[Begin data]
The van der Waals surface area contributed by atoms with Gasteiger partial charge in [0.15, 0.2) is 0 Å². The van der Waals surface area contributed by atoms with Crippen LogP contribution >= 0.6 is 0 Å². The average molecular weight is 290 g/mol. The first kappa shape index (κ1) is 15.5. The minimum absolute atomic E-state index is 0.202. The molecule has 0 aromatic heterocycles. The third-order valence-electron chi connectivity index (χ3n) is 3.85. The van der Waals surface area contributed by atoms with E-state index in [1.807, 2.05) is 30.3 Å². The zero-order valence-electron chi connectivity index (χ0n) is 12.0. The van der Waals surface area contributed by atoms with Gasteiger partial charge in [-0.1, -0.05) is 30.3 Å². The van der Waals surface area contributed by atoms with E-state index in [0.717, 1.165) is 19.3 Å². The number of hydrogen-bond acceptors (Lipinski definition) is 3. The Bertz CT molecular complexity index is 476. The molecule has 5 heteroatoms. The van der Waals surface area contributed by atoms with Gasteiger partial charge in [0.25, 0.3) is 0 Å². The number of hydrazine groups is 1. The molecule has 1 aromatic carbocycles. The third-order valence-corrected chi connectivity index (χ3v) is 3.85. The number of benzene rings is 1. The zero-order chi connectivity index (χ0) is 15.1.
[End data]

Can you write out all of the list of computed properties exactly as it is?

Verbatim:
The van der Waals surface area contributed by atoms with Gasteiger partial charge in [0.15, 0.2) is 0 Å². The van der Waals surface area contributed by atoms with Crippen LogP contribution >= 0.6 is 0 Å². The average molecular weight is 290 g/mol. The first kappa shape index (κ1) is 15.5. The minimum absolute atomic E-state index is 0.202. The molecule has 0 aromatic heterocycles. The third-order valence-electron chi connectivity index (χ3n) is 3.85. The van der Waals surface area contributed by atoms with E-state index in [1.807, 2.05) is 30.3 Å². The zero-order valence-electron chi connectivity index (χ0n) is 12.0. The van der Waals surface area contributed by atoms with Gasteiger partial charge in [-0.1, -0.05) is 30.3 Å². The van der Waals surface area contributed by atoms with E-state index in [0.717, 1.165) is 19.3 Å². The number of hydrogen-bond acceptors (Lipinski definition) is 3. The Bertz CT molecular complexity index is 476. The molecule has 5 heteroatoms. The van der Waals surface area contributed by atoms with Gasteiger partial charge in [0.25, 0.3) is 0 Å². The number of hydrazine groups is 1. The molecule has 1 aromatic carbocycles. The third-order valence-corrected chi connectivity index (χ3v) is 3.85. The number of benzene rings is 1. The zero-order chi connectivity index (χ0) is 15.1.